ANDY WEIR: Thanks for having me.

SIMON: And tell us about this place that is at once otherworldly and gritty, Artemis.

WEIR: Well, it's a tourist town. The money comes into the system through tourism, mainly. And so I'd modeled it - kind of the social structures and the way things work - after tourist towns in the Caribbean, stuff like that where you have the really ritzy, nice, high-class hotels in one part of town and then the more, shall we say, austere living conditions of the people who live and work there.

SIMON: And tell us about Jazz - Jasmine, your protagonist. She's a porter but really a smuggler, Saudi by birth but really the first generation of people who consider themselves to be citizens of the moon.

WEIR: Yeah, exactly. She's very similar - I mean, I've seen this a lot with friends who are first-generation Americans, where you see the parents have the kind of original social norms and belief systems of the kind of mother country. And then the kids grow up, and they end up completely Americanized and part of our culture. Jazz is the same thing. She and her father moved to Artemis when she was just 6 years old. And so she's grown up there, and she considers herself an Artemisian. She is a citizen of Saudi Arabia, but she doesn't have much connection to the kingdom.

SIMON: What came first in your mind, Mr. Weir, the story, the character or this place, Artemis?

WEIR: The place. Basically, I wanted to write a story that took place in the first city that was not on Earth. And I thought about Mars. I thought about low Earth orbit. But the moon is the obvious place to build it. If you were on a football field, and you were standing at one goal line, and if Mars were at the other goal line, the moon would be four inches in front of you.

SIMON: Oh. Oh.

WEIR: That is the distance scale between them. So, yeah, colonizing Mars before you colonize the moon would be like if the ancient Britons colonized North America before they colonized Wales.

SIMON: "The Martian" was such an enormous and fabled success - I mean, an early example of what amounts to how successful self-publishing could be. And then, of course, Crown bought the rights to it and republished it. Publishers must have been after you for almost any idea. How did you - for a second book, how did you settle on this?

WEIR: Well, actually, I didn't initially settle on this. So Crown was like, all right. What do you want for the next book? And I had already been a little bit into a book called "Zhek" - Z-H-E-K. And I said, like, well, this - this is what I'm working on. They're like, good. Deal. Here. Sign this contract there. Have it done in a year. Bye. So I got about 70,000 words in. And I just realized it wasn't good. It wasn't any good. And so it was a very difficult decision, but I asked a publisher - I was like, hey, I don't think this is working. I want to start over with a completely different book. Is that OK? (Laughter) They're like, um, OK? But we're going to want to hear about the next book first (laughter). And so I pitched them "Artemis." And I'm so glad that I made that decision. It was really painful at the time, but I'm so glad I made the decision. Artemis is so much better than "Zhek" could've been.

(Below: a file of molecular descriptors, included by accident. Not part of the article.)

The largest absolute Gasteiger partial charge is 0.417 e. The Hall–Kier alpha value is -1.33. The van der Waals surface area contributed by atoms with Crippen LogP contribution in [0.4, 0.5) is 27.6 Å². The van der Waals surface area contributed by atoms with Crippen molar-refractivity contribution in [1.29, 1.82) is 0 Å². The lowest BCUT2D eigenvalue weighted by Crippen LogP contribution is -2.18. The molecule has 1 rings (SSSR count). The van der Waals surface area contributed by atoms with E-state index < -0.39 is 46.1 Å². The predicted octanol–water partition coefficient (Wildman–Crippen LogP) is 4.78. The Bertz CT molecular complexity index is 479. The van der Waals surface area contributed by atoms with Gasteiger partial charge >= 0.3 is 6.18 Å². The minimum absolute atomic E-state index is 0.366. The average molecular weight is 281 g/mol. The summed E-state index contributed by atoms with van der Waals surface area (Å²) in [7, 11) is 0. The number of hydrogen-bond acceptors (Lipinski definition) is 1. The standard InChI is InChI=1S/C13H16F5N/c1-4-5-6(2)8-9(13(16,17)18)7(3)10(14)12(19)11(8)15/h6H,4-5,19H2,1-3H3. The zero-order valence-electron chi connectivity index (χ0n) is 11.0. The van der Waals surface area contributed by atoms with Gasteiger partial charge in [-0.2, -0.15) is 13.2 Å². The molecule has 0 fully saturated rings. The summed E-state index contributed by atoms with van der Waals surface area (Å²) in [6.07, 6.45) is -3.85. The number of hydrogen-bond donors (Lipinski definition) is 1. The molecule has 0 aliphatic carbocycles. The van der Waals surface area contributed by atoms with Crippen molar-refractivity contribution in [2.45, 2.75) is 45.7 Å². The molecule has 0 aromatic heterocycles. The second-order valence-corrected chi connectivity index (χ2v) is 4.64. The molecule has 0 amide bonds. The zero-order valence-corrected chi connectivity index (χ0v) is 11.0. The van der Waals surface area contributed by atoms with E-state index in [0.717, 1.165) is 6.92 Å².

SIMON: Yeah. Well, do you - I mean, do you sit down with a large sheet of drawing paper and draw what the moon colony looks like in your imagination? How did you create this?

WEIR: Well, I did make a map. But, really, I - cities are always formed via economics. And so I started with that. And I said, all right. So I want to build a city on the moon. There is enough demand for tourism on the moon that it would be viable. So let's start with, how do I build a city at all on the moon? Well, I don't want to transport everything there. I want to make it out of local materials. So if I'm going to do that, well, what materials do I want to make it out of? Some research shows that there is a mineral on the moon called anorthite, which is extremely plentiful. And you can just pick it up off the surface, you don't even need to dig for it.

So I'm like, OK, the first thing you need to do is have a refinery, a smelting facility to turn ore into metal and oxygen. And then you build the city out of that metal. But smelting minerals takes an enormous amount of power, way more than you could ever hope to get with solar. So I'm like, all right. Then we're going to need some reactors. OK. So put some reactors on the moon. And I worked forward from there. And, yeah, no, I had a lot of fun doing the worldbuilding. That part's always fun on a book. The hard part is those pesky characters and plot and narration and stuff.

SIMON: (Laughter).

WEIR: But if I could just - if I could get paid just to write Wikipedia articles about "Artemis," I'd be set for life (laughter).

SIMON: Andy Weir - his novel "Artemis." Thanks so much for being with us.

WEIR: Thanks for having me.